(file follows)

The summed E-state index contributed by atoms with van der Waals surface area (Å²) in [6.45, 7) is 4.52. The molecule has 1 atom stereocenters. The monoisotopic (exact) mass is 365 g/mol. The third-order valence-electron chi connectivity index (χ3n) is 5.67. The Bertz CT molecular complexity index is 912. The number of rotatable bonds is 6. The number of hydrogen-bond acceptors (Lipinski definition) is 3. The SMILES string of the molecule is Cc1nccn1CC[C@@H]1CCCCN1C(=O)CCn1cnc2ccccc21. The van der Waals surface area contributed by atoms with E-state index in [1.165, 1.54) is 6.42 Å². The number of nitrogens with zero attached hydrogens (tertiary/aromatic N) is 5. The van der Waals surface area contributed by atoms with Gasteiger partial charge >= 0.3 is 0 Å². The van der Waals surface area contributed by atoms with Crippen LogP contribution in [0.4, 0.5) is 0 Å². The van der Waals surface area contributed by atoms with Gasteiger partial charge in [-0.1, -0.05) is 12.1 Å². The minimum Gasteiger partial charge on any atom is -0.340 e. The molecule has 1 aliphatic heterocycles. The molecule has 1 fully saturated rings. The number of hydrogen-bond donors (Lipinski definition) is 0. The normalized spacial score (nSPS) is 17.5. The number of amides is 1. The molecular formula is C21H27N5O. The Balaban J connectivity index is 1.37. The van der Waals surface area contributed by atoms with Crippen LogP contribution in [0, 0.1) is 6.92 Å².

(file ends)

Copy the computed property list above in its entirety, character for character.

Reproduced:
The summed E-state index contributed by atoms with van der Waals surface area (Å²) in [6.45, 7) is 4.52. The molecule has 1 atom stereocenters. The monoisotopic (exact) mass is 365 g/mol. The third-order valence-electron chi connectivity index (χ3n) is 5.67. The Bertz CT molecular complexity index is 912. The number of rotatable bonds is 6. The number of hydrogen-bond acceptors (Lipinski definition) is 3. The SMILES string of the molecule is Cc1nccn1CC[C@@H]1CCCCN1C(=O)CCn1cnc2ccccc21. The van der Waals surface area contributed by atoms with E-state index in [1.165, 1.54) is 6.42 Å². The number of nitrogens with zero attached hydrogens (tertiary/aromatic N) is 5. The van der Waals surface area contributed by atoms with Gasteiger partial charge >= 0.3 is 0 Å². The van der Waals surface area contributed by atoms with Crippen LogP contribution in [0.4, 0.5) is 0 Å². The van der Waals surface area contributed by atoms with Gasteiger partial charge in [-0.1, -0.05) is 12.1 Å². The minimum Gasteiger partial charge on any atom is -0.340 e. The molecule has 1 aliphatic heterocycles. The molecule has 1 fully saturated rings. The number of hydrogen-bond donors (Lipinski definition) is 0. The normalized spacial score (nSPS) is 17.5. The number of amides is 1. The molecular formula is C21H27N5O. The Balaban J connectivity index is 1.37. The van der Waals surface area contributed by atoms with Crippen LogP contribution in [0, 0.1) is 6.92 Å².